Tanya Garcia: Simultaneous treatment of unspeciﬁed heteroskedastic model error distribution and mismeasured covariates for restricted moment models ↓ This paper is concerned with the consistent and eﬃcient estimationof parameters in general regression models with mismeasured covariates. We assume the distributions of the model error and covariates are completely unspeciﬁed, and that the measurement error distribution is a general parametric distribution with unknown variance-covariance. In this general setting, we construct root-n consistent, asymptotically normal and locally eﬃcient estimators based on the semiparametric eﬃcient score. Constructing the consistent estimator does not involve estimating the unknown distributions, nor modeling the potential model error heteroskedasticity. Instead, a consistent estimator is formed under possibly incorrect working models for the model error distribution, the error-prone covariate distribution, or both. A simulation study demonstrates that our method is robust and performs well for diﬀerent incorrect working models, and various homoskedastic and heteroskedastic regression models with error-prone covariates. The usefulness of the method is further illustrated in a real data example. (TCPL 201) |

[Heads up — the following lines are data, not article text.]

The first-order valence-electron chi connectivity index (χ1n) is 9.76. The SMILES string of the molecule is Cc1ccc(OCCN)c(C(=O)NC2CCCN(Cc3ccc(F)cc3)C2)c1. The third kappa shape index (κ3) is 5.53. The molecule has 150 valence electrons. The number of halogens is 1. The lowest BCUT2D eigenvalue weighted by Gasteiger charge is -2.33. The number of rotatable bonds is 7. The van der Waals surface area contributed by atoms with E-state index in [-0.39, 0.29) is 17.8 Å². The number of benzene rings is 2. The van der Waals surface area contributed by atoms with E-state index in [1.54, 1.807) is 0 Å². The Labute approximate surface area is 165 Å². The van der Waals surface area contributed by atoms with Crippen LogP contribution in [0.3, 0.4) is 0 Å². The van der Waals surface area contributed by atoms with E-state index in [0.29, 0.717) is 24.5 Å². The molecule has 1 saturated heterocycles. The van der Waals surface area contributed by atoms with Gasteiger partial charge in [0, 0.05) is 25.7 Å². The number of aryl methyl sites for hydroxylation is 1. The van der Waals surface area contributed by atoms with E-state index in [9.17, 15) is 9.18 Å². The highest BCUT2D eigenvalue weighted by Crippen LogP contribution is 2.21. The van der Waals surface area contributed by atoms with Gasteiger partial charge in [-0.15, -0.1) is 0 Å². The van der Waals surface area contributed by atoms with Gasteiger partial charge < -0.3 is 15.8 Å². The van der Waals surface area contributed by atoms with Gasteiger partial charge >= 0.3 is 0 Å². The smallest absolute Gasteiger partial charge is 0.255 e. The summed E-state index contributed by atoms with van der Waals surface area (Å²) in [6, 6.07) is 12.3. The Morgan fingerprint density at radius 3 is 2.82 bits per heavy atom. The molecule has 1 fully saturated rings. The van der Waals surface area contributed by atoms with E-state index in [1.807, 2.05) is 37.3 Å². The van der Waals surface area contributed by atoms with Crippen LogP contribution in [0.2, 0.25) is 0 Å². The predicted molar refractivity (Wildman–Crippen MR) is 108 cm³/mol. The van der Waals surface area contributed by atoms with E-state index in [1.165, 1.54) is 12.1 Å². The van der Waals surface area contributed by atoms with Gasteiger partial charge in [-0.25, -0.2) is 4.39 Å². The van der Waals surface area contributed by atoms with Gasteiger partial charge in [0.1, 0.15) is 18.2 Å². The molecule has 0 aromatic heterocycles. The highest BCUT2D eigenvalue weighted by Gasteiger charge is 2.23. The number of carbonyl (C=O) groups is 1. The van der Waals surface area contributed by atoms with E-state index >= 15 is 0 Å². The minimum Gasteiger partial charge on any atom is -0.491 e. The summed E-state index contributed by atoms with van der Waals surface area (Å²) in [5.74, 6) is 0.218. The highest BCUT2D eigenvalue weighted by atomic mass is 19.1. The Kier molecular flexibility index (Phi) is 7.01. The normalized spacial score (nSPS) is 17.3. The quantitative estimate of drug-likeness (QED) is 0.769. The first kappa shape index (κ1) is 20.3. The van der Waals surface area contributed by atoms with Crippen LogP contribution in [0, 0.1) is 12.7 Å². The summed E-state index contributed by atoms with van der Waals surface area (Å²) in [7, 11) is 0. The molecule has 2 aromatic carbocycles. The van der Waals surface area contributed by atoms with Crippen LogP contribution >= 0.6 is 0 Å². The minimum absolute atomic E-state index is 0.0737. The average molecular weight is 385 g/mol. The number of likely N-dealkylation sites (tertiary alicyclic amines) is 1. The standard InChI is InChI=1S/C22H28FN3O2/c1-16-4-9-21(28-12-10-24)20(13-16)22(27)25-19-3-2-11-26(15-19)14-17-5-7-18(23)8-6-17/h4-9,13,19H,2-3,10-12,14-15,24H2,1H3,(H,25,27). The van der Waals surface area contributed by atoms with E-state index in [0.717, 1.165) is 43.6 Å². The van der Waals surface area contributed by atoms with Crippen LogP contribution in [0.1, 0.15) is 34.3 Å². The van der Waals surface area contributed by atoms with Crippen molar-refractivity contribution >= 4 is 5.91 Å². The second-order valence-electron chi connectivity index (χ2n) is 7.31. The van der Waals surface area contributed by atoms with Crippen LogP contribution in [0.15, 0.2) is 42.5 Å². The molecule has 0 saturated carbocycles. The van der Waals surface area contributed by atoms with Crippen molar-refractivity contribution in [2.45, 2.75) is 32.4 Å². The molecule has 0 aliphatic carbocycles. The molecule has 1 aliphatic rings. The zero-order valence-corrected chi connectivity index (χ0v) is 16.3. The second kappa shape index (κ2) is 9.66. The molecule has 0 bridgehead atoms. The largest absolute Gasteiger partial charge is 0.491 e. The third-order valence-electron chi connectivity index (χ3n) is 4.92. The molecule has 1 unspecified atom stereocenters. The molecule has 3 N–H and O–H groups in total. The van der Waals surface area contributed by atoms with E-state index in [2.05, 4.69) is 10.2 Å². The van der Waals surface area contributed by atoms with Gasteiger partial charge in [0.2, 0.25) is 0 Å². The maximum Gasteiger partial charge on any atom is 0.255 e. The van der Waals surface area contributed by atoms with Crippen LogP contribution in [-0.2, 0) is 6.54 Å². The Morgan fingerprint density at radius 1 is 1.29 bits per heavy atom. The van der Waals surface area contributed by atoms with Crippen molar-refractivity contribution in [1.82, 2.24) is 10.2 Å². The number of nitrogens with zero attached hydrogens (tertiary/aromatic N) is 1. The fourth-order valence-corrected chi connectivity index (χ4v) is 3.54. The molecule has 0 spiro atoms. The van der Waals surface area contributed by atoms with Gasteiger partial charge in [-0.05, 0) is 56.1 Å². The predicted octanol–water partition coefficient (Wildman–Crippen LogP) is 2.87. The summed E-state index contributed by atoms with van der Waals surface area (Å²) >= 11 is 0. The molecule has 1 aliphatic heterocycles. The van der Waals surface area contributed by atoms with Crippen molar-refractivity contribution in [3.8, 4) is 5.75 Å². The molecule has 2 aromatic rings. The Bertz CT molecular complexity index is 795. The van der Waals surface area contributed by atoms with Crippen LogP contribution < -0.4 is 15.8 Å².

09:30 - 10:00 |
Magne Thoresen: Magne Thoresen: Ultrahigh dimensional variable screening with measurement error ↓ We frequently encounter regression problems where the number of potential predictors / covariates exceeds the number of observations. Penalized regression methods may in such situations be a good solution. However, these days we also have to deal with situations where the number of potential predictors is too high even for these methods, hence some initial variable filtering is necessary. There is a rather large literature on this, but it is unclear how one should deal with measurement error in such situations. I will briefly present one example, where the variable selection is further complicated by a number of issues, like non-linearities and missing data. (TCPL 201) |

10:00 - 10:30 | Coffee Break (TCPL Foyer) |

10:28 - 11:14 | Wenqing He: Measurement error problems in image co-registration: a prostate cancer investigation (TCPL 201) |

10:30 - 11:30 | Problem Session 5: Wenqing He, Grace Yi, Paul Gustafson et al. (TCPL 201) |

11:30 - 12:00 | Checkout by 12 (TCPL 201) |

11:30 - 13:30 | Lunch from 11:30 to 13:30 (Vistas Dining Room) |